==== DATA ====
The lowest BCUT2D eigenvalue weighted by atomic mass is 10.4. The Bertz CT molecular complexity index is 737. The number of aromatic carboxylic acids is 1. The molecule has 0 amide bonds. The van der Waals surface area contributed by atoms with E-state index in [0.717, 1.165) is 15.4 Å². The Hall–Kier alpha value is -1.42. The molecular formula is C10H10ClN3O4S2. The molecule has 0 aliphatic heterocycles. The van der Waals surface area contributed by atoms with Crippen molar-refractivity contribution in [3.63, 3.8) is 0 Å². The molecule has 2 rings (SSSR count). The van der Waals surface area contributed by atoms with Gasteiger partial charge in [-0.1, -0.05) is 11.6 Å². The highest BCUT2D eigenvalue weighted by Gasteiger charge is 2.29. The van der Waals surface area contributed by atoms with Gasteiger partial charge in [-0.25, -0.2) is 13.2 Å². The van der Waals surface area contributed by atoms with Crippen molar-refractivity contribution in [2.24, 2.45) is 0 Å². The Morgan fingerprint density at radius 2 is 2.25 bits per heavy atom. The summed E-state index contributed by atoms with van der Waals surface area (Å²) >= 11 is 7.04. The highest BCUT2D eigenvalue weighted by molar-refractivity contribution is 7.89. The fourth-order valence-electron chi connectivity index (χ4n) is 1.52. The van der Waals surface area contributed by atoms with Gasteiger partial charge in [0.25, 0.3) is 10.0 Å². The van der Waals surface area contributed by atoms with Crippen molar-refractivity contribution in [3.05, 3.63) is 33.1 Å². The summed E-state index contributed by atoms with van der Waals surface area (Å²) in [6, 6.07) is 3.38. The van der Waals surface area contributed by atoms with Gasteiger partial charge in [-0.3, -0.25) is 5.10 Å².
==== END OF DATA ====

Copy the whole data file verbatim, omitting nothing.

The lowest BCUT2D eigenvalue weighted by atomic mass is 10.4. The Bertz CT molecular complexity index is 737. The number of aromatic carboxylic acids is 1. The molecule has 0 amide bonds. The van der Waals surface area contributed by atoms with E-state index in [0.717, 1.165) is 15.4 Å². The Hall–Kier alpha value is -1.42. The molecular formula is C10H10ClN3O4S2. The molecule has 0 aliphatic heterocycles. The van der Waals surface area contributed by atoms with Crippen molar-refractivity contribution in [3.63, 3.8) is 0 Å². The molecule has 2 rings (SSSR count). The van der Waals surface area contributed by atoms with Gasteiger partial charge in [-0.1, -0.05) is 11.6 Å². The highest BCUT2D eigenvalue weighted by Gasteiger charge is 2.29. The van der Waals surface area contributed by atoms with Gasteiger partial charge in [-0.25, -0.2) is 13.2 Å². The van der Waals surface area contributed by atoms with Crippen molar-refractivity contribution in [2.24, 2.45) is 0 Å². The Morgan fingerprint density at radius 2 is 2.25 bits per heavy atom. The summed E-state index contributed by atoms with van der Waals surface area (Å²) >= 11 is 7.04. The highest BCUT2D eigenvalue weighted by molar-refractivity contribution is 7.89. The fourth-order valence-electron chi connectivity index (χ4n) is 1.52. The van der Waals surface area contributed by atoms with Gasteiger partial charge in [0.25, 0.3) is 10.0 Å². The van der Waals surface area contributed by atoms with Crippen molar-refractivity contribution in [3.05, 3.63) is 33.1 Å². The summed E-state index contributed by atoms with van der Waals surface area (Å²) in [6, 6.07) is 3.38. The van der Waals surface area contributed by atoms with Gasteiger partial charge in [-0.3, -0.25) is 5.10 Å².